After the death of her husband in what is perhaps the worst case of product placement for Coca Cola, Alice Hyatt feels somewhat liberated in that her chains have been unshackled so to speak. For too long her husband bossed her about and she was not allowed an opinion or identity of her own. This much can be established early on when we see her growing frustration at the dinner table in which she hopelessly tries to initiate conversation receiving no adequate reply.
Early on and we are already feeling sympathy for Alice but it is clear she is a strong character and Ellen Burstyn brings the role to life expressing a woman who is not just independent because she can get by without a man but owing to her various personality traits. Alice makes the wise cracks against the arrogant men and even the handling of her son Tommy contains the sarcasm one would expect to receive from an older brother.

Without her husband in the picture Alice manages to sell unwanted possessions and leaves her suffocating cubby- hole to explore the world in search for a job. Before settling down into the mundane life of a housewife Alice was a singer and she manages to find a temporary job as a singer in a bar in Arizona. Her ultimate aim is to head to Monterey, California (the American Dream) and it takes the arrival of the physically abusive ben (Harvey Keitel) to get the car back on the road again.
The next stop is Tucson where Tommy befriends a rebellious, young Jodie Foster. Alice takes a waitressing job but is disgusted by fellow waitress Flo who is outspoken with a vulgar mouth. It is in Tucson where Alice meets David (Kris Kristofferson) whom she gradually falls in love with. This comes to a halt when a frustrated David spanks a spoilt Tommy (the kid deserves it) reminding her of her late husband.
Keen to make amends David lingers around the picture while Alice flourishes in her now found single life. She becomes very friendly with Flo once she adapts to her no-nonsense attitude and learns that women like Flo are the way they are through living a life of hardship and that the dirty humour is in fact representative of a strong, weathered female with willpower. It is this type of woman Alice enjoys being but can she find love again?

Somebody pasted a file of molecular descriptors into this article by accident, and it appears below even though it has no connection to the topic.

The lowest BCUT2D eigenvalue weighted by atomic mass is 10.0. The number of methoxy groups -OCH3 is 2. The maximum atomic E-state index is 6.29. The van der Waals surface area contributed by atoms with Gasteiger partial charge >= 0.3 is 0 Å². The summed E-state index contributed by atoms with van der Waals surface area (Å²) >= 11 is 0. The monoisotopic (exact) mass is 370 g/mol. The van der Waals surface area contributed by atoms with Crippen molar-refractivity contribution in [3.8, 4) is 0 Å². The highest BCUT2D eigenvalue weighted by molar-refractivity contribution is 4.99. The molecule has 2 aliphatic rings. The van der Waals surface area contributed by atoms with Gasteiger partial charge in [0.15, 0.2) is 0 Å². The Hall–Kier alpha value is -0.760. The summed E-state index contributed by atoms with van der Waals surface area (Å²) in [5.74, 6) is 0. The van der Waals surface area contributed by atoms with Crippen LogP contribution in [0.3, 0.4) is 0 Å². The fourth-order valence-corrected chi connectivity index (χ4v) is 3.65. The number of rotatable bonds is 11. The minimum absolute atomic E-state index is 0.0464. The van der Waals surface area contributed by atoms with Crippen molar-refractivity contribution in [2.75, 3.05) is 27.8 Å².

The ending of this film received a lot of feminine criticism as they feel it defeated the purpose of the film. Nonsense. What interests me about this film is the witty dialogue containing all the edge of a Tarantino or Coen brother’s script without seeming as forced and self-important. Alice doesn’t live here anymore feels like a lighter Paris, Texas with a couple of Scorsese elements thrown in (mainly the technical brilliance and the inclusion of Harvey Keitel and a young Jodie Foster.)
The Burstyn/Scorsese collaboration is a mighty one and Burstyn spoke very highly of working with Scorsese in this film. Certainly not a Scorsese film that is thrown around in conversation often but if you get the chance to watch this one don’t turn it down, it is a feel good movie but one with character development, intelligence and real life issues. Not the annoying kind where a guy like Ryan Reynolds will make lame, cringe inducing jokes for two hours.


< Message edited by chambanzi -- 16/8/2012 10:58:44 AM >

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RE: Chambanzi's Favourite 100 Films - 2/9/2012 2:12:42 AM   
chambanzi


Posts: 441
Joined: 31/8/2010
36. Blue Velvet (1986)

Director: David Lynch

HEINEKEN? FUCK THAT SHIT!



Spoilers Throughout

A perverse noir clouded with sex, freshly cut lawns, Roy Orbison, dry humping, a severed ear, cold Heineken and a naked lady running through the suburbs. A fucked up masterpiece.